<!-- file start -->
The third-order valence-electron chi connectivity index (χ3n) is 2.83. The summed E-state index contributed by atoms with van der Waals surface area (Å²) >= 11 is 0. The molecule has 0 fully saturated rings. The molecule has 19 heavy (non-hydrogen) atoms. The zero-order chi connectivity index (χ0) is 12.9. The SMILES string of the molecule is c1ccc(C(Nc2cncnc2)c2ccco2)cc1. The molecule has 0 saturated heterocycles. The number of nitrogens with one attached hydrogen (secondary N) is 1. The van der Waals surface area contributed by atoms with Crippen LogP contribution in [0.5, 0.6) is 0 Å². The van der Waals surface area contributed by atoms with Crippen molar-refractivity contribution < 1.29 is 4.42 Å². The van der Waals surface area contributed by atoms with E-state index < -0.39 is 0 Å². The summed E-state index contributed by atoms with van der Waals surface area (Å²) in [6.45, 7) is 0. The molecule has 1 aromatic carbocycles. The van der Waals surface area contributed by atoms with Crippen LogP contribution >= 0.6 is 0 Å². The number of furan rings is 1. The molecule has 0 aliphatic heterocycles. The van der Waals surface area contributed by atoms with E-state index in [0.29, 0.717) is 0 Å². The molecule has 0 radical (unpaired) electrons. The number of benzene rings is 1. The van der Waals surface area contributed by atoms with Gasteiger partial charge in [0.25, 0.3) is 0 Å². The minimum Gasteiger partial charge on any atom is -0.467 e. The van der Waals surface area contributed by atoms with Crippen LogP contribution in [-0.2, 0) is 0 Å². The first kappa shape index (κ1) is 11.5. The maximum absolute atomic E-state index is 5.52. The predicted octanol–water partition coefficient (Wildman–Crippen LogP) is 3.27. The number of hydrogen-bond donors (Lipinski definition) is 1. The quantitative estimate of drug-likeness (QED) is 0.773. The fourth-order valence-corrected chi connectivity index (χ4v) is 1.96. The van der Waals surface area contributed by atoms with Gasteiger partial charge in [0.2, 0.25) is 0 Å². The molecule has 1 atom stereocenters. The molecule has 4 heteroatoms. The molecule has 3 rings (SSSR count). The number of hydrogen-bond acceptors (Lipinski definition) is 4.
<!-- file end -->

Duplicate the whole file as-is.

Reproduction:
The third-order valence-electron chi connectivity index (χ3n) is 2.83. The summed E-state index contributed by atoms with van der Waals surface area (Å²) >= 11 is 0. The molecule has 0 fully saturated rings. The molecule has 19 heavy (non-hydrogen) atoms. The zero-order chi connectivity index (χ0) is 12.9. The SMILES string of the molecule is c1ccc(C(Nc2cncnc2)c2ccco2)cc1. The molecule has 0 saturated heterocycles. The number of nitrogens with one attached hydrogen (secondary N) is 1. The van der Waals surface area contributed by atoms with Crippen LogP contribution in [0.5, 0.6) is 0 Å². The van der Waals surface area contributed by atoms with Crippen molar-refractivity contribution < 1.29 is 4.42 Å². The van der Waals surface area contributed by atoms with E-state index < -0.39 is 0 Å². The summed E-state index contributed by atoms with van der Waals surface area (Å²) in [6.45, 7) is 0. The molecule has 1 aromatic carbocycles. The van der Waals surface area contributed by atoms with Crippen LogP contribution >= 0.6 is 0 Å². The number of furan rings is 1. The molecule has 0 aliphatic heterocycles. The van der Waals surface area contributed by atoms with E-state index in [0.29, 0.717) is 0 Å². The molecule has 0 radical (unpaired) electrons. The number of benzene rings is 1. The van der Waals surface area contributed by atoms with Gasteiger partial charge in [0.25, 0.3) is 0 Å². The minimum Gasteiger partial charge on any atom is -0.467 e. The van der Waals surface area contributed by atoms with Crippen LogP contribution in [-0.2, 0) is 0 Å². The first kappa shape index (κ1) is 11.5. The maximum absolute atomic E-state index is 5.52. The predicted octanol–water partition coefficient (Wildman–Crippen LogP) is 3.27. The number of hydrogen-bond donors (Lipinski definition) is 1. The quantitative estimate of drug-likeness (QED) is 0.773. The fourth-order valence-corrected chi connectivity index (χ4v) is 1.96. The van der Waals surface area contributed by atoms with Gasteiger partial charge in [0.2, 0.25) is 0 Å². The molecule has 1 atom stereocenters. The molecule has 4 heteroatoms. The molecule has 3 rings (SSSR count). The number of hydrogen-bond acceptors (Lipinski definition) is 4.